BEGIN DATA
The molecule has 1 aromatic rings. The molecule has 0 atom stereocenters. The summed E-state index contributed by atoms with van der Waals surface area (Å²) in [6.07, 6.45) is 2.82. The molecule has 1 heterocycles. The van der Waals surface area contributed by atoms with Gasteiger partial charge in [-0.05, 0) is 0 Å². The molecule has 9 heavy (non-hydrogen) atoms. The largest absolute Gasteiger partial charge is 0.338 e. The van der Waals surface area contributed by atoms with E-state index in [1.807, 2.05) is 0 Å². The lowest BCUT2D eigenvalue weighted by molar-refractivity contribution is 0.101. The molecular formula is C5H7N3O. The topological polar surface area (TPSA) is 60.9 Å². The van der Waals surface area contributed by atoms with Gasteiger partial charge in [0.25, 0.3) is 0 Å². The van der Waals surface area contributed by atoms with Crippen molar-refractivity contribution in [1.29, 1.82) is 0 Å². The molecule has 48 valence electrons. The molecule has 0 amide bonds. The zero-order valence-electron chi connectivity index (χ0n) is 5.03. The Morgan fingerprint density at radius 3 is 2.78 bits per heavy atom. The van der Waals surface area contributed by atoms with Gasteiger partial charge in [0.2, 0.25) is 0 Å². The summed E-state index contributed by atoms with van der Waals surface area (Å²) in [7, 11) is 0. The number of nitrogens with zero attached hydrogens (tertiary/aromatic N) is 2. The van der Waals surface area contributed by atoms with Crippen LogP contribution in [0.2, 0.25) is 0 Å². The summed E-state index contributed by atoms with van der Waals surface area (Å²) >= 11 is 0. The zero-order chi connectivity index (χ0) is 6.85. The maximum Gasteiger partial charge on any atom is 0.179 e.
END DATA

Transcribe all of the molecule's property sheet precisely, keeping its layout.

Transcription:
The molecule has 1 aromatic rings. The molecule has 0 atom stereocenters. The summed E-state index contributed by atoms with van der Waals surface area (Å²) in [6.07, 6.45) is 2.82. The molecule has 1 heterocycles. The van der Waals surface area contributed by atoms with Gasteiger partial charge in [-0.05, 0) is 0 Å². The molecule has 9 heavy (non-hydrogen) atoms. The largest absolute Gasteiger partial charge is 0.338 e. The van der Waals surface area contributed by atoms with E-state index in [1.807, 2.05) is 0 Å². The lowest BCUT2D eigenvalue weighted by molar-refractivity contribution is 0.101. The molecular formula is C5H7N3O. The topological polar surface area (TPSA) is 60.9 Å². The van der Waals surface area contributed by atoms with Gasteiger partial charge in [0.25, 0.3) is 0 Å². The van der Waals surface area contributed by atoms with Crippen molar-refractivity contribution in [1.29, 1.82) is 0 Å². The molecule has 48 valence electrons. The molecule has 0 amide bonds. The zero-order valence-electron chi connectivity index (χ0n) is 5.03. The Morgan fingerprint density at radius 3 is 2.78 bits per heavy atom. The van der Waals surface area contributed by atoms with Gasteiger partial charge in [0.2, 0.25) is 0 Å². The summed E-state index contributed by atoms with van der Waals surface area (Å²) in [7, 11) is 0. The number of nitrogens with zero attached hydrogens (tertiary/aromatic N) is 2. The van der Waals surface area contributed by atoms with Crippen LogP contribution in [0.2, 0.25) is 0 Å². The summed E-state index contributed by atoms with van der Waals surface area (Å²) >= 11 is 0. The zero-order chi connectivity index (χ0) is 6.85. The maximum Gasteiger partial charge on any atom is 0.179 e.